The stronger the whitening formula is, the higher the risk of sensitivity, but it tends to be relatively mild and resolve within a few days.

Enamel Damage

When it comes to teeth whitening, more is not always better. Dr. Yum cautions against using any at-home bleaching products on a daily basis, even whitening toothpaste, since they may cause damage to your tooth enamel. Instead, she urges consulting with your dentist about the type and frequency of whitening.

Other Dental Issues

In addition to the above risks, Dr. Perrone adds that teeth whitening can also cause mottling or spotting on your tooth enamel—which will have the opposite effect of brightening your smile—and, in severe cases, pain and tooth nerve damage. Of course, always speak to your dentist or other healthcare provider about any concerns you may have about teeth whitening while pregnant. 

Pregnancy-Safe Alternatives

If you decide that teeth whitening while pregnant isn’t for you, it doesn't mean you have nowhere to turn for a brighter-looking smile. Dr. Yum recommends using whitening toothpaste intermittently to help remove stains.

You can also get a little creative with a nifty DIY called strawberry whitening. Just mash a strawberry with one-quarter of a teaspoon of baking soda to make a paste, Dr. Perrone instructs. Then brush it on and let it sit for a few minutes, brush it off, and rinse. “The naturally-occurring malic acid in the berries reacts with soda to remove stains from the enamel and whiten teeth,” she explains. Now that’s a sweet alternative.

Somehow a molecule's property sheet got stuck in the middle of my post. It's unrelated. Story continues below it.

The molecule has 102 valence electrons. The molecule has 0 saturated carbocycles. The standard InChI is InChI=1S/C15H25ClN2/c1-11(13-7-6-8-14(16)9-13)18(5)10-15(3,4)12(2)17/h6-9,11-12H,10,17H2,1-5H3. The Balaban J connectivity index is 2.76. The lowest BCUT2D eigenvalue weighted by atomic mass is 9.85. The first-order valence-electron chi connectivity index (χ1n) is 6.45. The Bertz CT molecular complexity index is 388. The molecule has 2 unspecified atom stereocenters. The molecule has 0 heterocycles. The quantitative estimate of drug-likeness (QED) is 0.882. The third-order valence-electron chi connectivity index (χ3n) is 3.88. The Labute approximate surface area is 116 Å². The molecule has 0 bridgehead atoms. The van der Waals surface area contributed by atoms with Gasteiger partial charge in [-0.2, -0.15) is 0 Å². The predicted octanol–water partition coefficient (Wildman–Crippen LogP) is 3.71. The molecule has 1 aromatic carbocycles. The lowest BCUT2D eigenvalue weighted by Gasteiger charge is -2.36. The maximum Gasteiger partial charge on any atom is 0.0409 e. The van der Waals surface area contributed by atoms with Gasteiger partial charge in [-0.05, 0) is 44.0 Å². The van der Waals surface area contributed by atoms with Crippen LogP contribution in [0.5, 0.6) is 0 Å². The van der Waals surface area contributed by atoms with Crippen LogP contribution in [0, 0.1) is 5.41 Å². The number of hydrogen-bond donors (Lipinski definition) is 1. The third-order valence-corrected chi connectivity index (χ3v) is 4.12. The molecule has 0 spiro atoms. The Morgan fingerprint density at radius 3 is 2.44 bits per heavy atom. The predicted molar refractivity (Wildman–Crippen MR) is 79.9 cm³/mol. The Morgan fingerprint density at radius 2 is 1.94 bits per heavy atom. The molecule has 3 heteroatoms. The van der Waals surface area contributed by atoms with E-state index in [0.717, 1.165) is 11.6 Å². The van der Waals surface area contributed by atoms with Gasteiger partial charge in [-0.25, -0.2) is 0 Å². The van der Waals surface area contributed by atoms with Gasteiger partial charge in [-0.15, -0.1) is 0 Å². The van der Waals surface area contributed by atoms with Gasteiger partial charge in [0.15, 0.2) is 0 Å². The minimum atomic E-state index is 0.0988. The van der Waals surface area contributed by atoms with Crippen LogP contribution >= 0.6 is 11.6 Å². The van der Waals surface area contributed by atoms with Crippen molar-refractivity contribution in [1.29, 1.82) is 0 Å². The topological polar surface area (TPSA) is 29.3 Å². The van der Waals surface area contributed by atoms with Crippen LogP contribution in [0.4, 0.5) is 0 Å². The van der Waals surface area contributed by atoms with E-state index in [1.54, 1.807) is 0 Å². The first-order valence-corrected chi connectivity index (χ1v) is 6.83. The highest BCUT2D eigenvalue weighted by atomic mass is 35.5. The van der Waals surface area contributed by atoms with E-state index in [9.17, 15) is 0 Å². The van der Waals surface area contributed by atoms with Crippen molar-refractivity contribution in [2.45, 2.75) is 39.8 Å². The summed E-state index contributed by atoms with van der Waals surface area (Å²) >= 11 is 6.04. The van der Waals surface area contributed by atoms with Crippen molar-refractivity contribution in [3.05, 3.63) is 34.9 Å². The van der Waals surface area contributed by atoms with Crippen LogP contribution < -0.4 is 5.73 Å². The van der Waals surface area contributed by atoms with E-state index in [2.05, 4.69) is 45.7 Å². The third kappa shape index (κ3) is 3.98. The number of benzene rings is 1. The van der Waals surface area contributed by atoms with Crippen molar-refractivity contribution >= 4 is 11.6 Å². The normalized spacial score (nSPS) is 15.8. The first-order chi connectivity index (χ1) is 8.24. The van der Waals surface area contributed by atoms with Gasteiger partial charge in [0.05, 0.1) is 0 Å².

A Word From Verywell

Nobody enjoys having their smile look dingy, but, due to a lack of science on the subject, there’s no clear-cut answer as to whether or not you should get teeth whitening while pregnant. The treatment comes with benefits—like brighter, whiter teeth—as well as risks that range from mildly bothersome to potentially serious. When in doubt, it’s always best to speak with your dentist or healthcare provider to see what they recommend for your unique situation.

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4 Sources
Verywell Family uses only high-quality sources, including peer-reviewed studies, to support the facts within our articles. Read our editorial process to learn more about how we fact-check and keep our content accurate, reliable, and trustworthy.
  1. American Dental Association. Whitening.

  2. American Pregnancy Association. Pregnancy & Dental Work.

  3. March of Dimes. Dental Health During Pregnancy.

  4. American College of Obstetricians & Gynecologists. August 2013. Committee Opinion. Number 569. Oral Health Care During Pregnancy & Through the Lifespan.